UPDATED: August 31, 2011
Our current article about the Barbados Tourism Authority Deputy Director, Austin Husbands, telling folks to keep quiet about bad beaches and environmental problems reminded one of our readers of this past post.
Thanks to reader “J” and yes, we think this story is worth another read…
Caribbean’s “special privileges” disappearing as our former Colonial masters push “Globalization”
Three of our readers alerted us to a newspaper article by Jorge Heine, co-author (with Ramesh Thakur) of the forthcoming book: The Dark Side of Globalization.
Although Mr. Heine focuses on the Jamaican gang situation to make his current newspaper article topical, he makes some interesting big-picture points – one of which is that our former Caribbean Colonial masters built their countries on our backs and our sugar economy. When the sugar money dried up they gave us, or agreed to, our “freedom” and “independence”. Of course our populations bought into “independence” at the time. Tourism was good and our former masters sweetened the pot with some special agreements to help our economies along.
For a time.
Now that time of “special help and consideration” is over as the new religion of Globalization (or Globalisation) becomes the mantra.
Sadly, it can rightfully be said that for the most part our own leadership squandered over 40 years of what could have been. The BLP and DLP thought the good times would never end… or perhaps they knew the money would end and that’s why both parties adopted a piggies-at-the-trough style of government when in power.
Over the years Barbados begged for and received hundreds of millions in sugar and other subsidies, grants and forgivable loans from Britain, the USA and the EU. Did we diversify our economy? Did our leaders show fiscal restraint and prioritize spending? Did we build a good foundation of water, sewer and health care infrastructure?
Nope… we had half-a-billion dollar cricket parties while old women still carried water from the standpipe. We ended up hiring unqualified Nigerian nurses because the supply of British and North American nurses wanting to work in the tropical paradise of Barbados dried up when the toilets stopped flushing and surgical gloves became a rare commodity at the Queen Elizabeth Hospital.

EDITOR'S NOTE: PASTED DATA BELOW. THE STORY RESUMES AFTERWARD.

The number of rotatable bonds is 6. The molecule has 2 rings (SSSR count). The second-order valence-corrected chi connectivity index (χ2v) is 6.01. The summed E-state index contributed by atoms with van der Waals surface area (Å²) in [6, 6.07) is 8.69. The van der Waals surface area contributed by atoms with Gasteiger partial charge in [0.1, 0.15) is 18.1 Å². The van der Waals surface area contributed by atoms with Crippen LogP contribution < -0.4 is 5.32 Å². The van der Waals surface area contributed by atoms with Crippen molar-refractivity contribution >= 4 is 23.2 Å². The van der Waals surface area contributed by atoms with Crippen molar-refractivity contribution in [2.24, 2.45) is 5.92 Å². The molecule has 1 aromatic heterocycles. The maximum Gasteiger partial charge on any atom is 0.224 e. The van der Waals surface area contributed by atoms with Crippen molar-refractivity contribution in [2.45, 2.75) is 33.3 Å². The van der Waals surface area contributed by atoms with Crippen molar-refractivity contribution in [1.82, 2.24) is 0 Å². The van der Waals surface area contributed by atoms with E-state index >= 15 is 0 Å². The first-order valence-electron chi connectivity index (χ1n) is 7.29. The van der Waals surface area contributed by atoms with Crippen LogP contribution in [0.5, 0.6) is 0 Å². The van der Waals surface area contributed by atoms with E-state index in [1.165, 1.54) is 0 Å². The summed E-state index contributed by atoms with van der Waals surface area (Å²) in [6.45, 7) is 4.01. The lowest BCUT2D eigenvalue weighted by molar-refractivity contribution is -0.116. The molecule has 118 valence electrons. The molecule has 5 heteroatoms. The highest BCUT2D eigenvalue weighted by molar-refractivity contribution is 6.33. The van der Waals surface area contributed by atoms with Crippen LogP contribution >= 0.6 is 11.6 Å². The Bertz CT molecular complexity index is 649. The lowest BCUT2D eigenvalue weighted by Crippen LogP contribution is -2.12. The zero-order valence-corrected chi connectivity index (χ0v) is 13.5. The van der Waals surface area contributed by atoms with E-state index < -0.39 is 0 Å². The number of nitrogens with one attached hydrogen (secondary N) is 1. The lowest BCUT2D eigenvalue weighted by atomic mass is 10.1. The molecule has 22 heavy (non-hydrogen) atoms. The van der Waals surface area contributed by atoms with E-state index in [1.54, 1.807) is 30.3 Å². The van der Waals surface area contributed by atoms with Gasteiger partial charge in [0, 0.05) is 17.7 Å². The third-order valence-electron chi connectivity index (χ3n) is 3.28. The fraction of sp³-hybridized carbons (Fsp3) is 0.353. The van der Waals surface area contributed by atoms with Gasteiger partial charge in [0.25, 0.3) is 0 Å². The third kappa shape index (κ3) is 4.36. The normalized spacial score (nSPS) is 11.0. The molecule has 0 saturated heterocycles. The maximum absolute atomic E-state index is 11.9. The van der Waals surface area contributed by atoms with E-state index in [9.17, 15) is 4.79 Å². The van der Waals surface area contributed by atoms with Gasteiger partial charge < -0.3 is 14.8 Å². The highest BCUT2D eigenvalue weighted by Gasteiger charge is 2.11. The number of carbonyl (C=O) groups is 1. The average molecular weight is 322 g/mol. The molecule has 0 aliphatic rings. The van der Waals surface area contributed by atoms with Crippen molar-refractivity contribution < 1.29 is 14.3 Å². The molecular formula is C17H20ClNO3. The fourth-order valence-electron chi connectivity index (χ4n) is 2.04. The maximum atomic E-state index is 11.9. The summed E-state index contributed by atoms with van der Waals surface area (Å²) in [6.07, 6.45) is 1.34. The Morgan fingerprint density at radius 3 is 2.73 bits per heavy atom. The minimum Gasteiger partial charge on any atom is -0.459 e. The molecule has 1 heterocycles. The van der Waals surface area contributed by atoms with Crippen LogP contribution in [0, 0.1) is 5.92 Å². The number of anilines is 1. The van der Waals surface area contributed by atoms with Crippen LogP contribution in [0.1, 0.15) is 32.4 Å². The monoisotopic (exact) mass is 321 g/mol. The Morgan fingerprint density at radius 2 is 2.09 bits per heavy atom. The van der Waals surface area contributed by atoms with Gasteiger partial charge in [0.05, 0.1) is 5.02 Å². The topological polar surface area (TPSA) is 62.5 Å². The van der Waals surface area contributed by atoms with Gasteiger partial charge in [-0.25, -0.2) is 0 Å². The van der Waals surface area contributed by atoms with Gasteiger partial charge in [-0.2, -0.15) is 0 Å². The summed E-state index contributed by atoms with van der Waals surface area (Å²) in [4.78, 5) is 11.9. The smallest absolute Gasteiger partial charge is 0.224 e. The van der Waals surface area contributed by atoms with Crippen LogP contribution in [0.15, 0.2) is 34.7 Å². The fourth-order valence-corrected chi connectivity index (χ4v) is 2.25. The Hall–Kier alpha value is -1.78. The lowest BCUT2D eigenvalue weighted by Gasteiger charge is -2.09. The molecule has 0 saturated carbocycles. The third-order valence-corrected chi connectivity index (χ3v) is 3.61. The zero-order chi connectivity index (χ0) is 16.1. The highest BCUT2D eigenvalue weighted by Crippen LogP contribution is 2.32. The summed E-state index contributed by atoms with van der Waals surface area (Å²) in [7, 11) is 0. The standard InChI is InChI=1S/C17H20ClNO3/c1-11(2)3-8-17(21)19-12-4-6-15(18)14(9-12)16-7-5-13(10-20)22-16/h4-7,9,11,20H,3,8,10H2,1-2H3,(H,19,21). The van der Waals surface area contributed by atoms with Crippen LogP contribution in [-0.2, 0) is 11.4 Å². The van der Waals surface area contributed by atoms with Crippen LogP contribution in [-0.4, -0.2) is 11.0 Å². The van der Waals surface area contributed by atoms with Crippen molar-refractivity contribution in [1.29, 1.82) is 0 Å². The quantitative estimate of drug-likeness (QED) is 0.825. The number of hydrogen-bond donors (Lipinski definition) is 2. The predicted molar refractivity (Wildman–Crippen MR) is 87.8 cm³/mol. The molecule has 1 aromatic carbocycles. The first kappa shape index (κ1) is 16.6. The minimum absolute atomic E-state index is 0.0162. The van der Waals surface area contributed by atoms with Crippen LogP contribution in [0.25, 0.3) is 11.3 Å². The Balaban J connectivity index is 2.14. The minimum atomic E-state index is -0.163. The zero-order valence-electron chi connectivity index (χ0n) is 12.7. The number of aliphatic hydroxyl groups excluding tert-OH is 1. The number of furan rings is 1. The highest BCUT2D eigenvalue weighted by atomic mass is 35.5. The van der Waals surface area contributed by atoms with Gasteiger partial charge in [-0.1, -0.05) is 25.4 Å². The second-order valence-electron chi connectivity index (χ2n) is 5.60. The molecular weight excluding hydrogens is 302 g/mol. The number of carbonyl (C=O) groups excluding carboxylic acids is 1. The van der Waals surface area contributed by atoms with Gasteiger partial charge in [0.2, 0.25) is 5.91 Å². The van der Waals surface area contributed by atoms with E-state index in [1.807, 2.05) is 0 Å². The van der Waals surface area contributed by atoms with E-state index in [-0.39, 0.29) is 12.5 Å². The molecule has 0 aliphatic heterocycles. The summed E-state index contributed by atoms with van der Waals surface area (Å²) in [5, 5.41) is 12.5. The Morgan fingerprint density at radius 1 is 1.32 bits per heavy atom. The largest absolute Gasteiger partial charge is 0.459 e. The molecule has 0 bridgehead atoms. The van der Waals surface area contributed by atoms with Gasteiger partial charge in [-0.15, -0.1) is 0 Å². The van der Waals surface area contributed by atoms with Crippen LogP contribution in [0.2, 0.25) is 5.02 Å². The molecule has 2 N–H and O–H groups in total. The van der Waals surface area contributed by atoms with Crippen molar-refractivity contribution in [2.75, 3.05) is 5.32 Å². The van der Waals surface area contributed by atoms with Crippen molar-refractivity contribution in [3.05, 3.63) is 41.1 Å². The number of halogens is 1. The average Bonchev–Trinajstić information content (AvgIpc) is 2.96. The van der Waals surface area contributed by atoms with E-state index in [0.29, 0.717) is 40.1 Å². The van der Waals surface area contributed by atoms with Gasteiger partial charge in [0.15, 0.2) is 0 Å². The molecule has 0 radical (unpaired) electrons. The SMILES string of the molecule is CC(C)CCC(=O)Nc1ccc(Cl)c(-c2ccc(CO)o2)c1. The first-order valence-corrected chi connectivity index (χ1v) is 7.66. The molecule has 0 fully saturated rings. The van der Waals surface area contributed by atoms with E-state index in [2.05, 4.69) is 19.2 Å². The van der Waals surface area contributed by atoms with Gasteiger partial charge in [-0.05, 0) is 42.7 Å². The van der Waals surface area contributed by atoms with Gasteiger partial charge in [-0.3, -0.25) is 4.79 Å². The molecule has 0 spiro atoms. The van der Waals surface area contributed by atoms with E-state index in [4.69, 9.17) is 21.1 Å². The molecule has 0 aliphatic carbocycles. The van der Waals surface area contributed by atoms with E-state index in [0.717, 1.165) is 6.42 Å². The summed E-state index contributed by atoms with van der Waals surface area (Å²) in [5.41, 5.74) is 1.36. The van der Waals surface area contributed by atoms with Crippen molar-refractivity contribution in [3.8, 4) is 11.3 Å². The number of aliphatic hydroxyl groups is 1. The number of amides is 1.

And now the Caribbean “special privileges” as (Jorge Heine calls them) are disappearing as the new god of Globalization reveals a dark side.
Can’t wait to read Mr. Heine’s new book, but in the meantime here’s an excerpt from his Star.com article…
Effects of globalization have left Caribbean region vulnerable to organized crime
“Since its inception, the Caribbean has been the most globalized region in the developing world — in terms of the powers that made it, the populations that formed it and its integration into the world economy as “King Sugar” financed several European empires. After independence, the islands latched onto special access and privileges in the markets of the old and new colonial powers.
Yet with globalization and liberalization, these privileges evaporated (the banana regime with the EU comes to mind; tax havens may be next), and Caribbean nations have been left holding the bag. Even tourism, hailed as the region’s last best hope, is succumbing to global trends. As the airfare share of a travel package gets lower, a Thai vacation can be cheaper than a Jamaican one.
Globalization embraces some and tosses out others. The Caribbean is being tossed out. The dark side of globalization then takes over. Organized crime, drug trafficking and gun running step into the vacuum. Jamaican gangs (“posses”), spread throughout North America, are among the fiercest, most effective and most difficult to infiltrate by the police. Variously defined as the United States’ “third border” or its “front yard,” the Caribbean is becoming something else entirely — a convenient drug hub to North America, its last remaining comparative advantage.
The English-speaking Caribbean is one area of the developing world with which Canada has strong bonds. Some 200,000 West Indians live in Canada, many of them in Toronto. Urban warfare in Kingston is not an odd anomaly. It may well be a harbinger of things to come as the crisis unfolds throughout the archipelago.”
Read the whole article at Star.com